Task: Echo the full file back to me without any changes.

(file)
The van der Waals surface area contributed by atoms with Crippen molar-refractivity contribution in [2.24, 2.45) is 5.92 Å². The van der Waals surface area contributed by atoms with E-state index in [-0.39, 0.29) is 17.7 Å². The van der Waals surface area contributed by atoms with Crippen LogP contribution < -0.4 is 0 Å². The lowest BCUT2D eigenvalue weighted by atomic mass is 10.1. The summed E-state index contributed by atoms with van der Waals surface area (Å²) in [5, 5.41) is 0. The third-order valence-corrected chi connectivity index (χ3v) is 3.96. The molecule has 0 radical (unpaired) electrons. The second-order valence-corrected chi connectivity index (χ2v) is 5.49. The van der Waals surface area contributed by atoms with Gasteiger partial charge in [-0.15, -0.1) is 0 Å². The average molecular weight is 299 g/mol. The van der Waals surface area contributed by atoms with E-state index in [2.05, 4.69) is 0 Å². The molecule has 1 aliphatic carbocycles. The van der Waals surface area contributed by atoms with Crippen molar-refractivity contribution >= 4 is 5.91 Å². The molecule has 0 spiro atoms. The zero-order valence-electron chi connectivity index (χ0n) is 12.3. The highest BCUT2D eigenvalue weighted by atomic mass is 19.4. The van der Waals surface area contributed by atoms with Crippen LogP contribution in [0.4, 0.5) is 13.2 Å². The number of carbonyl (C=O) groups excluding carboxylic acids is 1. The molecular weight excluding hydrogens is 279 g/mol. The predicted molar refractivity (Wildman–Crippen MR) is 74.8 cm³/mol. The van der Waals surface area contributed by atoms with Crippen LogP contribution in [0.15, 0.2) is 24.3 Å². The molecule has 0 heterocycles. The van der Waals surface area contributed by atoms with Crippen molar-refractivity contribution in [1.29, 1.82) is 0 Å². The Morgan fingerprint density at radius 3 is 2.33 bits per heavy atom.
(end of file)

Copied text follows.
The van der Waals surface area contributed by atoms with Crippen molar-refractivity contribution in [2.24, 2.45) is 5.92 Å². The van der Waals surface area contributed by atoms with E-state index in [-0.39, 0.29) is 17.7 Å². The van der Waals surface area contributed by atoms with Crippen LogP contribution < -0.4 is 0 Å². The lowest BCUT2D eigenvalue weighted by atomic mass is 10.1. The summed E-state index contributed by atoms with van der Waals surface area (Å²) in [5, 5.41) is 0. The third-order valence-corrected chi connectivity index (χ3v) is 3.96. The molecule has 0 radical (unpaired) electrons. The second-order valence-corrected chi connectivity index (χ2v) is 5.49. The van der Waals surface area contributed by atoms with Gasteiger partial charge in [-0.15, -0.1) is 0 Å². The average molecular weight is 299 g/mol. The van der Waals surface area contributed by atoms with E-state index in [2.05, 4.69) is 0 Å². The molecule has 1 aliphatic carbocycles. The van der Waals surface area contributed by atoms with Crippen molar-refractivity contribution >= 4 is 5.91 Å². The molecule has 0 spiro atoms. The zero-order valence-electron chi connectivity index (χ0n) is 12.3. The highest BCUT2D eigenvalue weighted by atomic mass is 19.4. The van der Waals surface area contributed by atoms with Crippen LogP contribution in [0.4, 0.5) is 13.2 Å². The number of carbonyl (C=O) groups excluding carboxylic acids is 1. The molecular weight excluding hydrogens is 279 g/mol. The predicted molar refractivity (Wildman–Crippen MR) is 74.8 cm³/mol. The van der Waals surface area contributed by atoms with Crippen LogP contribution in [0.15, 0.2) is 24.3 Å². The molecule has 0 heterocycles. The van der Waals surface area contributed by atoms with Crippen molar-refractivity contribution in [1.29, 1.82) is 0 Å². The Morgan fingerprint density at radius 3 is 2.33 bits per heavy atom.